The 400/5.6 is optically superior to the ancient and badly out-of-date 100-400L, and I got this from the 100-400L + 2x TC.  Fortunately, the moon doesn't move too fast for the T2i's contrast-detect focusing.

http://photos.imageevent.com/sipphoto/samplepictures/T2i__3574%20edited.jpg (http://photos.imageevent.com/sipphoto/samplepictures/T2i__3574%20edited.jpg)
Title: Re: 'Revolutionary' Dual Pixel AF Explained
Post by: jrista on July 27, 2013, 11:56:56 PM
The supported lens box has some very disconcerting information.  I'm wondering about 3rd party lenses that should work but will be in contrast-detect just because they aren't "supported".  Also, what's the point of having this function work at f/11 if it doesn't work with teleconverters?  Who has a "supported" bare f/11 lens?

I assume for continuous focus while shooting video.

Pffft...I want it so I can use a 2x TC on an f/5.6 lens.

That would be cool. A 400mm f/5.6 + 2.0x TC combo is ~15% the price of the 800mm f/5.6.

And...might produce 15% the quality? ;P

The 400/5.6 is optically superior to the ancient and badly out-of-date 100-400L, and I got this from the 100-400L + 2x TC.  Fortunately, the moon doesn't move too fast for the T2i's contrast-detect focusing.

http://photos.imageevent.com/sipphoto/samplepictures/T2i__3574%20edited.jpg (http://photos.imageevent.com/sipphoto/samplepictures/T2i__3574%20edited.jpg)

Hah, I was just messing around. :P I know the 400/5.6 is actually quite good for what it is. That moon is actually pretty good for a 100-400 (surprising, even). Probably a little sharper than these, which were all taken with a 300 f/2.8 L II + 2x TC III + Kenko 1.4x (840mm) and run through Nik Dfine 2 for cleanup:

http://i.imgur.com/HltlvDp.jpg (http://i.imgur.com/HltlvDp.jpg)
http://i.imgur.com/OjS8MX8.jpg (http://i.imgur.com/OjS8MX8.jpg)
http://i.imgur.com/q6Gcwpv.jpg (http://i.imgur.com/q6Gcwpv.jpg)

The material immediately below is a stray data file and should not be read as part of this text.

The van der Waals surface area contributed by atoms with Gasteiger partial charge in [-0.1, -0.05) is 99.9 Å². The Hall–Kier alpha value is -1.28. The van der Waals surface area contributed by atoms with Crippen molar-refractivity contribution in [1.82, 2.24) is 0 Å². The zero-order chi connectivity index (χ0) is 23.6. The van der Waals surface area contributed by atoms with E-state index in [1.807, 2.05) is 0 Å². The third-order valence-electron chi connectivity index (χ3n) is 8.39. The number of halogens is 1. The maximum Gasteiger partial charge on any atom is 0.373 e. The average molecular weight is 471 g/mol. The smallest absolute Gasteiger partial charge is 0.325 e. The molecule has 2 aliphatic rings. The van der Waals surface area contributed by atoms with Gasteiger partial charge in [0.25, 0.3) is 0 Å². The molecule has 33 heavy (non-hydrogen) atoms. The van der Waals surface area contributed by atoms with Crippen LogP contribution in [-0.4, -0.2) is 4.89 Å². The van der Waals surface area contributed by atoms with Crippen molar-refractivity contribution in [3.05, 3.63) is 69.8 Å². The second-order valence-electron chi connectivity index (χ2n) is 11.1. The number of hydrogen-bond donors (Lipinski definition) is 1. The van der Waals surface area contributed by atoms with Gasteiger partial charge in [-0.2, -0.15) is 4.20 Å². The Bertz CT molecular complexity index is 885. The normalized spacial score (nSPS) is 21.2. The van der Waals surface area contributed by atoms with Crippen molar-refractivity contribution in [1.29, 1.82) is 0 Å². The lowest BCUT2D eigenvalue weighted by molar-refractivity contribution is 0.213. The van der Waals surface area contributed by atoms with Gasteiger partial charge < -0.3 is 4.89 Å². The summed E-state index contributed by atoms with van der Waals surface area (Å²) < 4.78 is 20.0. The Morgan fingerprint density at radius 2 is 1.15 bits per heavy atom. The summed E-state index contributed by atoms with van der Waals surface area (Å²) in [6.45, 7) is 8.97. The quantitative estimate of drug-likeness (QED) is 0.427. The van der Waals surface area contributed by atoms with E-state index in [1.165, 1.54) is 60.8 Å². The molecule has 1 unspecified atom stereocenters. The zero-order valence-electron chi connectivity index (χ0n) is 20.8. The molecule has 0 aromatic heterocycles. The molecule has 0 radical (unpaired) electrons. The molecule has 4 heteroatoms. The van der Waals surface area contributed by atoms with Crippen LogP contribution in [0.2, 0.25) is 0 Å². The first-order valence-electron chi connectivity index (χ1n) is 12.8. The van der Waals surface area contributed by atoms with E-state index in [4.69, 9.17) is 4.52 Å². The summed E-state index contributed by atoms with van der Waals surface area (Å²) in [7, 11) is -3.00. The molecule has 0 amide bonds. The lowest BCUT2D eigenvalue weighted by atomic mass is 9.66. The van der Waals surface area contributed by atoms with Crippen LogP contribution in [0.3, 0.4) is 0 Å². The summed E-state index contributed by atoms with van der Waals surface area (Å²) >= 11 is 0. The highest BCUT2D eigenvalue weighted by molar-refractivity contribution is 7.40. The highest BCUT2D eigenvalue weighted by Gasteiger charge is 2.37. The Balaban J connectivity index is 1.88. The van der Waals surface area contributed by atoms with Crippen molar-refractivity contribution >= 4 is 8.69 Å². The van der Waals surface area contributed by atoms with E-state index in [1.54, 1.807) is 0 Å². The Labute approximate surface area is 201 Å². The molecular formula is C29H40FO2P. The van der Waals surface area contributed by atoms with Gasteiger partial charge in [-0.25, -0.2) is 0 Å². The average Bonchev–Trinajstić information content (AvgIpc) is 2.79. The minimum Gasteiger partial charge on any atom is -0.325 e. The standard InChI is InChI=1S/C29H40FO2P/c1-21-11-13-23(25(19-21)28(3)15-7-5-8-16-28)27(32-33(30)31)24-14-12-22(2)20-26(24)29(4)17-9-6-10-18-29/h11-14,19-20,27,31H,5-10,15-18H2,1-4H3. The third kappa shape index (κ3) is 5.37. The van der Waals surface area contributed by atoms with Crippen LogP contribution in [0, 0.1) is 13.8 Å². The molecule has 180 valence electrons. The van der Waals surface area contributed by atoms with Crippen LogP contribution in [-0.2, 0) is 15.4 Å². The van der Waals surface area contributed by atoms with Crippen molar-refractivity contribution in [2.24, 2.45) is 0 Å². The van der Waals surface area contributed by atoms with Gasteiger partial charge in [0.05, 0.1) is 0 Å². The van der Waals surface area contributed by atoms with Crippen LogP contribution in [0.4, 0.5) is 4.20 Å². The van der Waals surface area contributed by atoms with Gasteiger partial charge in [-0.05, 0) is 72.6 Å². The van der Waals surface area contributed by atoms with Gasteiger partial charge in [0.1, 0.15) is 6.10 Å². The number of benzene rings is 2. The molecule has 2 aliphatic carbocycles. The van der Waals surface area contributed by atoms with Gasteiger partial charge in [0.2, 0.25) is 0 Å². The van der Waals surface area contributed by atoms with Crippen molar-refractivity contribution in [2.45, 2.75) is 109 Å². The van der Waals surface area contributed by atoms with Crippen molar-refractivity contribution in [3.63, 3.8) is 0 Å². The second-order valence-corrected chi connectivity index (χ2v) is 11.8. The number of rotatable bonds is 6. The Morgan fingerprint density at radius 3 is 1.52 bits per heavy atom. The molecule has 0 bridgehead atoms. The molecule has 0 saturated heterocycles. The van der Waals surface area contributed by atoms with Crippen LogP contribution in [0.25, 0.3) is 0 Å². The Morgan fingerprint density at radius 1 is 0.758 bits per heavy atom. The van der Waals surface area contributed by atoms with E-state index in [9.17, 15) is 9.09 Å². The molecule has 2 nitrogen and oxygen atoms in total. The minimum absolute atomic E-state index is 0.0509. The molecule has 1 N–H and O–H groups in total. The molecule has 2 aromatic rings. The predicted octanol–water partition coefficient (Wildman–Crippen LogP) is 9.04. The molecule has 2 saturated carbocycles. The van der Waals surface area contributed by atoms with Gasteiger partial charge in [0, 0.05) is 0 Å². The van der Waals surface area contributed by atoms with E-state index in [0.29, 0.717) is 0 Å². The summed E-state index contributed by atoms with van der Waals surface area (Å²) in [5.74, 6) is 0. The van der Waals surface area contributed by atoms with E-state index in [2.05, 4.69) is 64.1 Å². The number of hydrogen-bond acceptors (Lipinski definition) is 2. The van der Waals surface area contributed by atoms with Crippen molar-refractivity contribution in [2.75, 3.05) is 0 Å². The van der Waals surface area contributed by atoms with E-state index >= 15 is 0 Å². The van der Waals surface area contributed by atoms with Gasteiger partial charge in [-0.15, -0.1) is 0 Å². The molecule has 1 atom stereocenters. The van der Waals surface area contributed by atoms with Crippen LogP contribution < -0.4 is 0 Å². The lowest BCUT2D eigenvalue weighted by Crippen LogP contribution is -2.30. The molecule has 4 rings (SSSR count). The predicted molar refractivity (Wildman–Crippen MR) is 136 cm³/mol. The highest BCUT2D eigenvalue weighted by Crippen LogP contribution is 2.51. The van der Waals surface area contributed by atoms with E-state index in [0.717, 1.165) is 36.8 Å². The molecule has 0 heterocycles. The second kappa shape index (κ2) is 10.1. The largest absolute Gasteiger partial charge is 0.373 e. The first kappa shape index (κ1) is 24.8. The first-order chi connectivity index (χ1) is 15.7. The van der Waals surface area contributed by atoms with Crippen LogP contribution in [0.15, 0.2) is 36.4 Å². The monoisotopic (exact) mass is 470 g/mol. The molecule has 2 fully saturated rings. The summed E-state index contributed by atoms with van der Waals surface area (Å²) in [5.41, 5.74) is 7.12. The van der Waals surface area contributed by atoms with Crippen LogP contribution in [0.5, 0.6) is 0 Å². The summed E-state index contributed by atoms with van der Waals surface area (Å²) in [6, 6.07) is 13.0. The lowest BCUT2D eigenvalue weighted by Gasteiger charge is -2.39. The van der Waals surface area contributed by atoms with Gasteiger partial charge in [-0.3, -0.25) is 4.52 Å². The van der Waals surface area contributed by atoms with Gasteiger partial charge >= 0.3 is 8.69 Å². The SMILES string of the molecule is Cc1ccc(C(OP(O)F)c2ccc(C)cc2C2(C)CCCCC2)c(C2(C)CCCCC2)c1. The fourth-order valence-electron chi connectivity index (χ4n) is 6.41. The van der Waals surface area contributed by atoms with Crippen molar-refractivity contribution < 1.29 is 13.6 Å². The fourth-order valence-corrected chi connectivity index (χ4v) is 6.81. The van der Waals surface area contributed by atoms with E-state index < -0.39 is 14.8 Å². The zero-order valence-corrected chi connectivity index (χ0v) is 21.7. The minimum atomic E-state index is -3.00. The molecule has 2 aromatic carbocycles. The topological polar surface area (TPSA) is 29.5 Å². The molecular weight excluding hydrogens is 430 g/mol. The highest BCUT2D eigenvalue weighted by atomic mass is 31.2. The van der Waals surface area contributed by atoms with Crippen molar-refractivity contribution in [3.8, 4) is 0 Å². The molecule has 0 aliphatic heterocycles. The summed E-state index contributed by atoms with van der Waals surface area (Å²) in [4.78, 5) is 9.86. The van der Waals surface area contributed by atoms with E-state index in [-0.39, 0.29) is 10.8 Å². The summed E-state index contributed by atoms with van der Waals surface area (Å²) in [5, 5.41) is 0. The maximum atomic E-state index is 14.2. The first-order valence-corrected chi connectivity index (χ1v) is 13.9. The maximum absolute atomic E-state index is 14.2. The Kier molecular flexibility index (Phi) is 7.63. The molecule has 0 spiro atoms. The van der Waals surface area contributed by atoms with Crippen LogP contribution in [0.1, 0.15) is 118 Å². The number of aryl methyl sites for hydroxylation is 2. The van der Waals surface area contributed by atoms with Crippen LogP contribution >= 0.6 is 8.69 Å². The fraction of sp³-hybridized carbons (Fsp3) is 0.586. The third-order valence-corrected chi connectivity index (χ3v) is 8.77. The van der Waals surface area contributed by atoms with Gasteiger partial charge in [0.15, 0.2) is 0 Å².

Title: Re: 'Revolutionary' Dual Pixel AF Explained
Post by: Ellen Schmidtee on July 28, 2013, 01:03:49 AM
Am i the only one who prefers shooting with the optical viewfinder, even if live view is tzhe same speed? I think its not long anymore til Canon only releases only mirrorless cameras if the AF speed is the same. And then people like me can pay another 899$ or whatever for an electronic viewfinder :(

No, you are not the only one. But, I am increasingly thinking I am more of a dinosaur than I realize (But then again, that happens every time I look in the mirror anyway).

I get that Canon is trying to make live view as useful and accurate as an optical viewfinder, but I hope they don't start to compromise optical viewfinder performance. Sorry, but I just don't see how live view can ever compete with the ergonomics of a viewfinder especially with longer lenses and in bright light.

....

I totally agree. Using the back screen to track action on the field, a bird in flight, or any other fast moving object just don't work. And I had a SONY with an electronic image in the viewfinder and (for us old guys) I definitely prefer something that doesn't require me to use readers.

Just a thought - is fast moving too fast for a 3rd party firmware to lift the mirror and autofocus with dual pixel AF at a preselected location on the sensor?
Title: Re: 'Revolutionary' Dual Pixel AF Explained
Post by: Mark D5 TEAM II on July 28, 2013, 03:14:47 AM
Birds in flight, you say? If this video doesn't convince you how fast Dual Pixel PDAF on the 70D is, I don't know what will.  It can track a BIF over a field (2nd video from the top of the page, around the 0:46 mark): http://cweb.canon.jp/eos/lineup/70d/info/af-tech/index.html (http://cweb.canon.jp/eos/lineup/70d/info/af-tech/index.html)